As you might have understood already there is a local state in the Kafka streams application, which is persisted in the out-of-the-box embedded RocksDB or a specified external key-value store. Since we might to aggregate complex structures, we need to specify serializers and deserializers for the local store as well. For the sake of simplicity I defined a JSON Serde for the purpose of our application, see the code here. Please note, that using the local state with time windows without retention time, you are able to handle late-arrivals by keeping and maintaining the window state.

Initializer and Aggregator

The return type of the aggregation is a KTable reference. Since we are interested in the change stream, we transform the KTable back to a stream and define a final key-value mapping to a windowed word histogram case class. The output will be printed and sent to the aggregation topic. I will now explain the other interesting part: the WordHistogramInitializer and the WordHistogramAggregator.

case class WindowedWordHistogram(start: Long, end: Long,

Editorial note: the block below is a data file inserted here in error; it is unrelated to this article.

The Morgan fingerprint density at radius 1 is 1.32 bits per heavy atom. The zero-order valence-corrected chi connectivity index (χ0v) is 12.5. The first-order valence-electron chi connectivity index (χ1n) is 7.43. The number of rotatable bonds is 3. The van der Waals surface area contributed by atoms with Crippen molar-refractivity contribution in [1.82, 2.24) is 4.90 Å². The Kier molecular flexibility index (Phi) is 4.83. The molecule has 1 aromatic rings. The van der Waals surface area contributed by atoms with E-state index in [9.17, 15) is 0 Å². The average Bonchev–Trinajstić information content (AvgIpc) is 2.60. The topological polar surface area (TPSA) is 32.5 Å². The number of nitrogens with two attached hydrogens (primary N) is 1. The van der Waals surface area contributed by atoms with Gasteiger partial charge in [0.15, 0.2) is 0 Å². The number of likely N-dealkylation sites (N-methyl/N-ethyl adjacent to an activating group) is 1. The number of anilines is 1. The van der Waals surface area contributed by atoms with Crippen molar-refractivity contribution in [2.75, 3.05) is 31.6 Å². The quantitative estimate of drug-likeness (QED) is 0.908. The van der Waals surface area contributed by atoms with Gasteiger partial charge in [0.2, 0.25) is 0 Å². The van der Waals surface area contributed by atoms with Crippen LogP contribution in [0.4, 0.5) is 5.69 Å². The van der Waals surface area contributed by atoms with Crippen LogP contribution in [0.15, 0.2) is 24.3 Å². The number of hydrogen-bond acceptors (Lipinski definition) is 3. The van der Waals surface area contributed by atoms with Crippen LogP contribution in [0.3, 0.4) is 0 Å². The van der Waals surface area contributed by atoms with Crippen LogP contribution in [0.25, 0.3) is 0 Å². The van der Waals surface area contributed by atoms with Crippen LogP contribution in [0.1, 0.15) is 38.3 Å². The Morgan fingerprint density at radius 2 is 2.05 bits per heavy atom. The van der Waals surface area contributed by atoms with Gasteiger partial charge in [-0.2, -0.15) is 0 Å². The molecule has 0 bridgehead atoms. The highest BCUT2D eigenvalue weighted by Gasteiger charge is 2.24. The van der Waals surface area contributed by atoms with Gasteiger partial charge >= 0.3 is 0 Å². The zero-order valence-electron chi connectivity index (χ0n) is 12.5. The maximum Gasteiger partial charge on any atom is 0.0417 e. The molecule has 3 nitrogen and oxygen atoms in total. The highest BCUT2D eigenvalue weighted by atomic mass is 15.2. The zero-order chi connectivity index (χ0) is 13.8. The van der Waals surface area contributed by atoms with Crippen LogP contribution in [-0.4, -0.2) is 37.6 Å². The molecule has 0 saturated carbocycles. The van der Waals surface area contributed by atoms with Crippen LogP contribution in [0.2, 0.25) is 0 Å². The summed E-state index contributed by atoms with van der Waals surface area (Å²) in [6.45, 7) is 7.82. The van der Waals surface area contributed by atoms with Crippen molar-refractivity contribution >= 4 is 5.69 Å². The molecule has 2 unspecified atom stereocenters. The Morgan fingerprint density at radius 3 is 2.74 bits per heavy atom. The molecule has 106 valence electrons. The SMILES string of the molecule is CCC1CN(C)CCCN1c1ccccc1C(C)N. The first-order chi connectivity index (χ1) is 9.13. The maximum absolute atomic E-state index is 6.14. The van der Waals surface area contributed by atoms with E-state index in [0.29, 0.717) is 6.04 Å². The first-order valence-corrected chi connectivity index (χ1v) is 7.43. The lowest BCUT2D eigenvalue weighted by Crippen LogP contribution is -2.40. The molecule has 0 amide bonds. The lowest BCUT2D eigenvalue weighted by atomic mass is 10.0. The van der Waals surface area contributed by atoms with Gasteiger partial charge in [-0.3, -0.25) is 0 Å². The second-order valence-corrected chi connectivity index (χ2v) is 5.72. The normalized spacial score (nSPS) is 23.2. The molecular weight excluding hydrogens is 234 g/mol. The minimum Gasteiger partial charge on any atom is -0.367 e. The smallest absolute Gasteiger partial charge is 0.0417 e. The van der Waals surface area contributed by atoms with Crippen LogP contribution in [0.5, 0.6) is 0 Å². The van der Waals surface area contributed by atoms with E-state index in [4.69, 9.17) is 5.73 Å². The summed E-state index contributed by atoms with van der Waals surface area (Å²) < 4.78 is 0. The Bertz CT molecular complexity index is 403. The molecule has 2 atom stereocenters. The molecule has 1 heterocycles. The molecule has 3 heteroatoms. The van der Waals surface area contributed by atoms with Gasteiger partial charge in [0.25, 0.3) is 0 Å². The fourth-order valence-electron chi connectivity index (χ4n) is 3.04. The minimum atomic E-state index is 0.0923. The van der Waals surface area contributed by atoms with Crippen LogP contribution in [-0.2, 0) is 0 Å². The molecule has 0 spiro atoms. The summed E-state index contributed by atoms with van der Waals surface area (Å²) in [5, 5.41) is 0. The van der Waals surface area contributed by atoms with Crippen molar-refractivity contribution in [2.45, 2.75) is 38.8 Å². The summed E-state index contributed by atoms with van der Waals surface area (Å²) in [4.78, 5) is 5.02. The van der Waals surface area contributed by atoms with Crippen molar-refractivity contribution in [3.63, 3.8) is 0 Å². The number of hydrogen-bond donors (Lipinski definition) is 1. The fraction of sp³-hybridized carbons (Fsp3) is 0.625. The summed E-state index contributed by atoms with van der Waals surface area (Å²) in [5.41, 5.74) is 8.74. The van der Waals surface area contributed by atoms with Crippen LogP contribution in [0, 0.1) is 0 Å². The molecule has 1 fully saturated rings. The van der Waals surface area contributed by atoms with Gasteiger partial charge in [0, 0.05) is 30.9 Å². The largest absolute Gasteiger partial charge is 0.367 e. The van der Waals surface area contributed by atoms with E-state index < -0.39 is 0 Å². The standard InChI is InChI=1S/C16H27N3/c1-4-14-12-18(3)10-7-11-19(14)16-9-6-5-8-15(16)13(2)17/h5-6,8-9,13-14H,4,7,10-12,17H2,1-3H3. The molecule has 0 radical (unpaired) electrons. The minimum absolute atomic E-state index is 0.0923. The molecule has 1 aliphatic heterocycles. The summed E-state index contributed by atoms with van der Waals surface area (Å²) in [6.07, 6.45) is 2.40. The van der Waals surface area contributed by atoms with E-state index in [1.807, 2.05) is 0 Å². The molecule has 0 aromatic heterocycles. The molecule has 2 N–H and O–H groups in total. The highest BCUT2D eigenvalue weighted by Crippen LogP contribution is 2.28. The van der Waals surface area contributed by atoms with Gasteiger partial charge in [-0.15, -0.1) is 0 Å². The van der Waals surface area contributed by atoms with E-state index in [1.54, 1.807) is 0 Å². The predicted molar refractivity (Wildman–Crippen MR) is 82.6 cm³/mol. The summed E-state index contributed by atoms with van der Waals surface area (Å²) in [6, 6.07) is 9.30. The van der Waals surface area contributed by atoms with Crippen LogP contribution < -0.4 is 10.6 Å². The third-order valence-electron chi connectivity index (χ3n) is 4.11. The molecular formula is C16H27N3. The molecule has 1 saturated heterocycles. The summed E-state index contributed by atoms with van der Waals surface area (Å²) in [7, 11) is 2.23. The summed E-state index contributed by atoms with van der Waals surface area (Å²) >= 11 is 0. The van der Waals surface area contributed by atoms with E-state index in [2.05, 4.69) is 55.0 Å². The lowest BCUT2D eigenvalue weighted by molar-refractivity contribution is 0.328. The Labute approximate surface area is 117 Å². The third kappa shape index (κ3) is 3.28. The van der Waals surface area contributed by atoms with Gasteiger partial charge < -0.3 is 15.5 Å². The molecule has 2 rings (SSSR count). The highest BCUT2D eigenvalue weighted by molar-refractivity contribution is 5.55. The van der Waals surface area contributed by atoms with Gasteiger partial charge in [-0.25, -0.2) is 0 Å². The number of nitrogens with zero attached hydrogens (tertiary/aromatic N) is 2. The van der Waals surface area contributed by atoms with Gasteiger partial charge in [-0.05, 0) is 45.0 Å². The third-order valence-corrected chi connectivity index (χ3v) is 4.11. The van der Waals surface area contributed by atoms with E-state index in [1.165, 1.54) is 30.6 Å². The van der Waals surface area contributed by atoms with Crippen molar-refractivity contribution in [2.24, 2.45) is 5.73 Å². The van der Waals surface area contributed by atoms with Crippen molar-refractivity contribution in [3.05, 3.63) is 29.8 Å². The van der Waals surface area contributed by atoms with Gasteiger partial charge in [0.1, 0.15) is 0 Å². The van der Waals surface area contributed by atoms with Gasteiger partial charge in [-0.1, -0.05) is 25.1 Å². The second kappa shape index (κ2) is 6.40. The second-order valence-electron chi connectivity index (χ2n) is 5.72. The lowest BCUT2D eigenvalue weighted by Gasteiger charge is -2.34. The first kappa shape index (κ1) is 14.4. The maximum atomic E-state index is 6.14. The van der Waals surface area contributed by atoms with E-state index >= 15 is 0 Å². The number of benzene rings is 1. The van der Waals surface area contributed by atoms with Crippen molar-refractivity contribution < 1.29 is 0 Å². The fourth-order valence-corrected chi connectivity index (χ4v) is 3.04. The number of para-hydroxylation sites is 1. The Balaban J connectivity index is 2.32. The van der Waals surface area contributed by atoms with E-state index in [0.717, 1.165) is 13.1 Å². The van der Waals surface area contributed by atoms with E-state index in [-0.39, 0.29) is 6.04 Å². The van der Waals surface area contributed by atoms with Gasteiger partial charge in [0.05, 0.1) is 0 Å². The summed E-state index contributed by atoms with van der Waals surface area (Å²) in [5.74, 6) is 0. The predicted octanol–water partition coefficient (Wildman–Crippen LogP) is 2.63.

histogram: Map[String, Int])

object AggregationApp extends App {

  class WordHistogramInitializer extends Initializer[Map[String, Int]] {
    override def apply(): Map[String, Int] = Map()
  }

  class WordHistogramAggregator 
    extends Aggregator[TweetKey, Array[String], Map[String, Int]] {

    override def apply(aggKey: TweetKey, value: Array[String], 
                       aggregate: Map[String, Int]) = {

      // within-list frequencies
      val frequencies = value
        .groupBy[String] { word => word }
        .map { case (word, instances) => (word -> instances.length) }

      // add frequencies to global word frequencies
      val updates = frequencies.keys.map { case key =>
        if (aggregate.contains(key)) 
          (key, aggregate(key) + frequencies(key)) 
        else 
          (key, 1)
      }

      aggregate ++ updates
    }
  }